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Now in an updated second edition, African American Religion remains an invaluable overview of the great diversity of religious groups within the modern African American community. This plethora of forms reflects a tension that has characterized African American religion since its beginnings—a tension between accommodation to and protest against white society's domination.
Viewing African American sectarianism as a response to racism and social stratification in the larger society, the authors trace the history, beliefs, social organization, and ritual content of religious groups in four types of sects. These include the Black mainline churches; messianic-nationalist sects, such as the Nation of Islam; conversionist sects, such as the Holiness-Pentecostal groups and Primitive Baptists; and thaumaturgical sects, including the Spiritual churches.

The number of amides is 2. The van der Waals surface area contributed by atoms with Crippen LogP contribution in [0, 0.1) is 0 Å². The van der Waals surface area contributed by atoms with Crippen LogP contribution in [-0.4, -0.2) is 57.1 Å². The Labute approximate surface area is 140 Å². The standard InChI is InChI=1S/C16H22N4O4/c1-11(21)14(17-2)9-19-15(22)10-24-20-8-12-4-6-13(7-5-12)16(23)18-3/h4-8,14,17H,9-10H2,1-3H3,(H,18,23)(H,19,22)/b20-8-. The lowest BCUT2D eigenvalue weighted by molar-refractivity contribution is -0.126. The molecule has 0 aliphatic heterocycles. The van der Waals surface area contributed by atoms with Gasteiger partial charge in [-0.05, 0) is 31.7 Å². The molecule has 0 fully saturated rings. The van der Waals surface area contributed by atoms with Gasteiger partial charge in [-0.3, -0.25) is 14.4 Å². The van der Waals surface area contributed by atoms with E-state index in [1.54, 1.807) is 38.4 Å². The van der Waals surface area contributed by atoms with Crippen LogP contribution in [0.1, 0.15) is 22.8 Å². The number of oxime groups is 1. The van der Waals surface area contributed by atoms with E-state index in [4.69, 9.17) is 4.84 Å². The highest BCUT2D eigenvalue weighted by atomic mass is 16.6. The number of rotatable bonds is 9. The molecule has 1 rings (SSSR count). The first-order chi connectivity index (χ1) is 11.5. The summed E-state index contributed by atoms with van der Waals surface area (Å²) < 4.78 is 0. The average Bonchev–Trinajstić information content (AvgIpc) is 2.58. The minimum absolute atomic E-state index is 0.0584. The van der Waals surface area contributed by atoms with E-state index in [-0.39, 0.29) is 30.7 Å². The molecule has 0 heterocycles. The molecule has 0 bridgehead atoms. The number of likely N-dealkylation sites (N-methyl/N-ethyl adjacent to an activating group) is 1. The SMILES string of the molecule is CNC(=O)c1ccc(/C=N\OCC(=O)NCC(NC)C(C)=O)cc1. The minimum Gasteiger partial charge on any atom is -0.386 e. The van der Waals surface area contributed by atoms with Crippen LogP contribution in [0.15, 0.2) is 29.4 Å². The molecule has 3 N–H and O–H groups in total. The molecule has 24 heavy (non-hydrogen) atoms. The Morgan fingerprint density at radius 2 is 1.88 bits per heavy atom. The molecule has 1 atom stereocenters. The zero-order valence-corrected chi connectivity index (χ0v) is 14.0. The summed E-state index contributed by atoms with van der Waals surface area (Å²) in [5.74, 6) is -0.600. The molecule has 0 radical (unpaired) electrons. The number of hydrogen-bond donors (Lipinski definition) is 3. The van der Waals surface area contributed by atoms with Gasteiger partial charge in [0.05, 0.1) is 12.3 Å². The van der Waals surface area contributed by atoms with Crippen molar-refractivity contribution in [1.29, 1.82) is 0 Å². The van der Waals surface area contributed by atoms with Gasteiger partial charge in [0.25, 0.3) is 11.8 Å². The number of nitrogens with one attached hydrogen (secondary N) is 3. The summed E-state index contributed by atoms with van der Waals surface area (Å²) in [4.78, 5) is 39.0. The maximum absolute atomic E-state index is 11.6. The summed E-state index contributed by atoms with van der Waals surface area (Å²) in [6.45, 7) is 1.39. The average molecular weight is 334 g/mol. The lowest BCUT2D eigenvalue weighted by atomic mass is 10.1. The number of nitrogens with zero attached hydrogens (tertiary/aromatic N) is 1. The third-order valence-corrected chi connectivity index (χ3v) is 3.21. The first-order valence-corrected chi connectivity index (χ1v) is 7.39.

For this new edition, the authors have incorporated research that has appeared since the book’s original appearance in 1992 and have added two new chapters—“African Religious Healing and Folk Medicine” and “African American Sacred Music”—because of these topics’ enormous significance to the African American religious experience.
|Preface to the Second Edition|
|Introduction: Varieties of Protest and Accommodation|
|1||The Cultural Background||1|
|2||Religious Diversification during the Era of Advanced Industrial Capitalism||27|
|7||Social Transformations in African American Religions||216|
|8||African American Religious Healing and Folk Medicine||232|
|9||Praise and Protest: African American Religious Music||245|